Tuesday was the final Pac-12 teleconference call with all coaches, except Jeff Tedford, who was dismissed at Cal earlier in the day. Some highlights:
The two first-year coaches in the Territorial Cup, ‘Zona’s Rich Rodriguez and ASU’s Todd Graham, have some history, dating to an NAIA title game in 1993 between Rodriguez’ Glenville State (W.Va.) team, which lost to East Central, Okla., where Graham was the defensive coordinator.
Graham later worked for Rodriguez at West Virginia, but when Rodriguez got the Arizona job well before Graham left Pitt last December for Tempe, Rodriguez hired three of Graham’s assistants. The Arizona Republic quoted a tweet from a Pittsburgh reporter at the time in which Graham called the three “mercenaries.”
Graham, asked about the Rodriguez connection, didn’t exactly paint their relationship as cozy, saying, “We know each other. But it’s not something where we call each other every day or something like that.”
And as for whether his old Pitt aides being in Tucson brings anything more to the rivalry, Graham said, “It doesn’t for me. This game is bigger than any individual, any person. It’s big enough in itself.”
The Bears fired the longest-tenured (continuously) coach in the league, Tedford, after a 3-9 season.
“Jeff’s been a great coach for a long time and he’s the winningest coach in (Cal) history,” said rival David Shaw of Stanford. “His record speaks for itself. It’s a sad day and a harsh business. I have a lot of respect for Jeff both as a coach and as a person.”
The Buffs’ dreary season comes to an end Friday in Boulder, and as if Colorado didn’t have enough baggage, it has to worry about Utah motivation for a big upset loss last year in Salt Lake City. As for the challenges in keeping a team playing hard when it’s 1-10, Jon Embree said, “I think our kids have played hard all year. We’ll keep hammering on (the theme of), come out and play hard. For the young kids, it’s the first time they’ve ever played Utah. Things don’t get old for them.”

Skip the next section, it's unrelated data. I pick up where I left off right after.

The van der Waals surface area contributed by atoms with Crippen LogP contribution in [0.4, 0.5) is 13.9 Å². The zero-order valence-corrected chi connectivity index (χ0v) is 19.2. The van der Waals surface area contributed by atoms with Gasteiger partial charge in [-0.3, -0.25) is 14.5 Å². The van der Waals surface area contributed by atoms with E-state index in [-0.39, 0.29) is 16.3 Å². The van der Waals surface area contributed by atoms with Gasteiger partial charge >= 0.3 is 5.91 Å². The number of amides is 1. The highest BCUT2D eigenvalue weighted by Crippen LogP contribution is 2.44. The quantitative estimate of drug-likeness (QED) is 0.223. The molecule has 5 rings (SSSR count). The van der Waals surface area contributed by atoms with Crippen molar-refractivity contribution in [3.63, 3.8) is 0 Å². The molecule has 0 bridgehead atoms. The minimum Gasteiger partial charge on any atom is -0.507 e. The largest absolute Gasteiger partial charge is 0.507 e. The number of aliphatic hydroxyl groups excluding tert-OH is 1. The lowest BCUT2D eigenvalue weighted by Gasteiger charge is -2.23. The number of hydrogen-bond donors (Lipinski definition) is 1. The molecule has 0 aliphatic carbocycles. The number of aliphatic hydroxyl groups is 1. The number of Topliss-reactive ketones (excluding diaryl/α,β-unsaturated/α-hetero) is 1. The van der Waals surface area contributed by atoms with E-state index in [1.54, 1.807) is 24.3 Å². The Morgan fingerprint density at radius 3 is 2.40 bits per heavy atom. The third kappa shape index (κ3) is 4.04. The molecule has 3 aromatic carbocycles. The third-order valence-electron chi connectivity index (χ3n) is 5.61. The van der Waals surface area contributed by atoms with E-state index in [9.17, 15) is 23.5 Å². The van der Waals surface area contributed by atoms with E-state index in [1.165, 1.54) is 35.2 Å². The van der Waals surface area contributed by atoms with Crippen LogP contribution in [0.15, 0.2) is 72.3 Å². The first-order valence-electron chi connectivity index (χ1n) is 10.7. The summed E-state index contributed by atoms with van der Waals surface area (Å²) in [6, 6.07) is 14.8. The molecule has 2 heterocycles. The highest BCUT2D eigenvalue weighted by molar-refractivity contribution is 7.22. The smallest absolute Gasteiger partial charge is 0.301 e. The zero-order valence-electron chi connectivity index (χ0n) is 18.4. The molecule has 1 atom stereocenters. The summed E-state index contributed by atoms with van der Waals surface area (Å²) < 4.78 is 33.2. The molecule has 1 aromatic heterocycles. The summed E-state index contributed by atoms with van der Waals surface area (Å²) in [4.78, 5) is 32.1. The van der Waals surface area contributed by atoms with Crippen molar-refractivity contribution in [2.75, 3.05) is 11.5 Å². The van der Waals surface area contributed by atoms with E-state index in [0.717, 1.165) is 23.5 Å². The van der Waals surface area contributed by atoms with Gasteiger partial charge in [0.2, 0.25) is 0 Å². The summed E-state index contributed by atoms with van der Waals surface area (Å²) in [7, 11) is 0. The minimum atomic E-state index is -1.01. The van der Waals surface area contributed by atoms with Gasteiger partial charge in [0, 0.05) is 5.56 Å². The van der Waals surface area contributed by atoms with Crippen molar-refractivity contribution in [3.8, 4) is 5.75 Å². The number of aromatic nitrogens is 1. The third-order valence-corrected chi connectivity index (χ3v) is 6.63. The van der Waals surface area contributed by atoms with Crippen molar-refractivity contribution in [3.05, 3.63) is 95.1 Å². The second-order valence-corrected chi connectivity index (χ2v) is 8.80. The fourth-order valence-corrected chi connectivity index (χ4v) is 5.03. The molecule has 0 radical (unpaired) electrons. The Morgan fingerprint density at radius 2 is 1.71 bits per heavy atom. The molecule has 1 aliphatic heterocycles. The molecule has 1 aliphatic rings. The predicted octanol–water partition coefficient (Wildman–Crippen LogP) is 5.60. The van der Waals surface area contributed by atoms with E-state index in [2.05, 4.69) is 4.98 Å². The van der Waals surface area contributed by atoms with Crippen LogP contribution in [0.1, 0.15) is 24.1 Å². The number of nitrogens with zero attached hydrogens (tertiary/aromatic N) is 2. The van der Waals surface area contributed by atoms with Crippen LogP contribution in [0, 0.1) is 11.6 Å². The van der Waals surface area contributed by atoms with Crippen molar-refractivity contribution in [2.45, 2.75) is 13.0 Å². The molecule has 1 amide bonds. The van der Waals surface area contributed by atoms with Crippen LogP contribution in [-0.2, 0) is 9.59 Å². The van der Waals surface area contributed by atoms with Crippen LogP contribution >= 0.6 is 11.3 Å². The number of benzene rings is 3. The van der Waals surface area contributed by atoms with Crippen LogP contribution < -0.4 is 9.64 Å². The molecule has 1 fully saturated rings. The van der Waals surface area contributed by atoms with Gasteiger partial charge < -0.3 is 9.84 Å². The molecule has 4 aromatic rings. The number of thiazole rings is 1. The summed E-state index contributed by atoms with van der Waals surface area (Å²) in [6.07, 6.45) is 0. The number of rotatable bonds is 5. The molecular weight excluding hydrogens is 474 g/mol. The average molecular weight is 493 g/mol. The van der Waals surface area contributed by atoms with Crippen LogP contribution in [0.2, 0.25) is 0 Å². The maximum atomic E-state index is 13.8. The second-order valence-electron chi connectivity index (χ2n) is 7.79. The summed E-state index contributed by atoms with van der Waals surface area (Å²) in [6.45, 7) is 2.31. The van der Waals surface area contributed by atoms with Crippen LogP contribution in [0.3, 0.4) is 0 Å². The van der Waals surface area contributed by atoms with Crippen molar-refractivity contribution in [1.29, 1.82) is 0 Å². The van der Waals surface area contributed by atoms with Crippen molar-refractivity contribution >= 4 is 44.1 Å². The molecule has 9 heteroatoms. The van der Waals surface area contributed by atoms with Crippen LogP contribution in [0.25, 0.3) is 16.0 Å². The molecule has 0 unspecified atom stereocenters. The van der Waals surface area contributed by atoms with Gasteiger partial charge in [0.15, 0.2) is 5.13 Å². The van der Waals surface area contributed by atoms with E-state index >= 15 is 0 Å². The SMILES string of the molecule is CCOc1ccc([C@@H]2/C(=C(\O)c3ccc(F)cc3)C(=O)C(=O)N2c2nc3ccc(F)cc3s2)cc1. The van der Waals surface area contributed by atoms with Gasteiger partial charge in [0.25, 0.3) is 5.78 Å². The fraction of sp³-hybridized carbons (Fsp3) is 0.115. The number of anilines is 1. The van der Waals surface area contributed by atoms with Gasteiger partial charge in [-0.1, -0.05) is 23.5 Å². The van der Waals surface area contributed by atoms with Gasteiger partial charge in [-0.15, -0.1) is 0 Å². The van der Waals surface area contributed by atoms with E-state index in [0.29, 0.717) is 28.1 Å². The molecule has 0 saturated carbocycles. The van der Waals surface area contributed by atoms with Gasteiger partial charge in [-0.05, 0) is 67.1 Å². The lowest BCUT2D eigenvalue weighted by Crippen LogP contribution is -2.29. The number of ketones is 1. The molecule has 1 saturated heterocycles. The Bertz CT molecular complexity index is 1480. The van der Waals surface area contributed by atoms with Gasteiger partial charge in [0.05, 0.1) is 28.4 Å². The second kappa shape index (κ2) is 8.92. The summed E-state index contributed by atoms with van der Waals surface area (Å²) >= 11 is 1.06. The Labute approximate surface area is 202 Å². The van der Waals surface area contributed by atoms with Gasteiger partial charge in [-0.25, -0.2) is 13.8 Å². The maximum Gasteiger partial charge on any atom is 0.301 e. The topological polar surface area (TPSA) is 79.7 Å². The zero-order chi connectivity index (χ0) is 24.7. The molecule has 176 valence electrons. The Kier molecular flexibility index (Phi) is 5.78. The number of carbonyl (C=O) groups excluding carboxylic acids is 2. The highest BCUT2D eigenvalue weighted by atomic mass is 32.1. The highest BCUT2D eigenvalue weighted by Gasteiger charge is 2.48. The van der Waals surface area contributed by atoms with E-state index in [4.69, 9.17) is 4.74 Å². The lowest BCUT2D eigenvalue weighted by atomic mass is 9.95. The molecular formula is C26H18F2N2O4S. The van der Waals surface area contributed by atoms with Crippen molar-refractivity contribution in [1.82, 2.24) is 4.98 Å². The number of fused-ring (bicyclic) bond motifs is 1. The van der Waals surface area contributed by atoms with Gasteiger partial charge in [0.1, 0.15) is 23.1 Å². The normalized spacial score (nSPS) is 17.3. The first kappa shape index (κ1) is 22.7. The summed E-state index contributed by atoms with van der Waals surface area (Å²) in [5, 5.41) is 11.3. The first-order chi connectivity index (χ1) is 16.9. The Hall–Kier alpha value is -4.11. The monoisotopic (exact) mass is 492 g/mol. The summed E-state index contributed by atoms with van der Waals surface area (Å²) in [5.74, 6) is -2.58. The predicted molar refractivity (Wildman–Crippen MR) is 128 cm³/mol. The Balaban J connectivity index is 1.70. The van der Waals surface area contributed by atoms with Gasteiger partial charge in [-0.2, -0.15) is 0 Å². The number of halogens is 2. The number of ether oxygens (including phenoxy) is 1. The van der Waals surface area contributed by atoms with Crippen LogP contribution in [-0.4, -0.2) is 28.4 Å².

Mike Riley has been around Civil Wars forever – since when his dad Bud was defensive coordinator for Dee Andros back in the late 1960s. “It’s probably the biggest single sporting event in our state,” he said. “The great thing is, it used to just be kind of for the local championship. The last decade, it’s been for much bigger ramifications. I’m not sure there’s many times when it’s been played when both teams are ranked as high as we are right now.”
The Ducks are No. 5 and OSU 15th in the BCS standings. Since the Saturday game is at noon, Stanford and UCLA will take the field at 3:30 p.m. knowing exactly the stakes: If Oregon beats OSU, Stanford must win to capture the Pac-12 North title (in which case the Cardinal would host UCLA in the championship game six days later). If Oregon State wins, Stanford and UCLA are playing for home-field advantage in the title game.
Shaw, talking about UCLA quarterback Brett Hundley: “You see a guy in high school, and you always wonder whether he’ll do in college what he does in high school. He’s one of those guys, you say, ‘Yeah.’ ”
Bruins coach Jim Mora, an old devotee of defense, can appreciate the Stanford front. “Wow!” he said. “They’re very physical, they play with tremendous technique, they play with their shoulders square, they’re excellent at disengaging and the most impressive thing is, the way they pursue the football. They play really hard.”
Max Wittek, the backup quarterback who will sub for Matt Barkley Saturday evening against Notre Dame, “is a very confident kid,” says Lane Kiffin. “He has great tools, he’s a very big kid, 240 pounds. He’s prepared like he was going to start the whole year. For the most part, we’re going to continue to run our (normal) offense.”
Kiffin said of the vaunted Irish defense, “Nobody’s moved the ball on them. People have thought they’d be able to test their secondary, and they haven’t.”
That doesn’t mean USC won’t.
Kyle Whittingham said he can’t remember when an opponent, other than a triple-option based team like Air Force, ran for 320 yards on his club as Arizona did the other night. “It was certainly a debacle against Arizona,” he said. “Almost all the yards were on the edge. It was not a great job by us coaches scheming for ’em.”
Overall, a disappointing 4-7 season has mostly come down to “a matter of three or four plays, game-changing plays that we haven’t been able to make” against every opponent other than Arizona State (which blasted the Utes, 37-7). “We’ve got to recruit, and two, start making some of those plays that are tipping points.”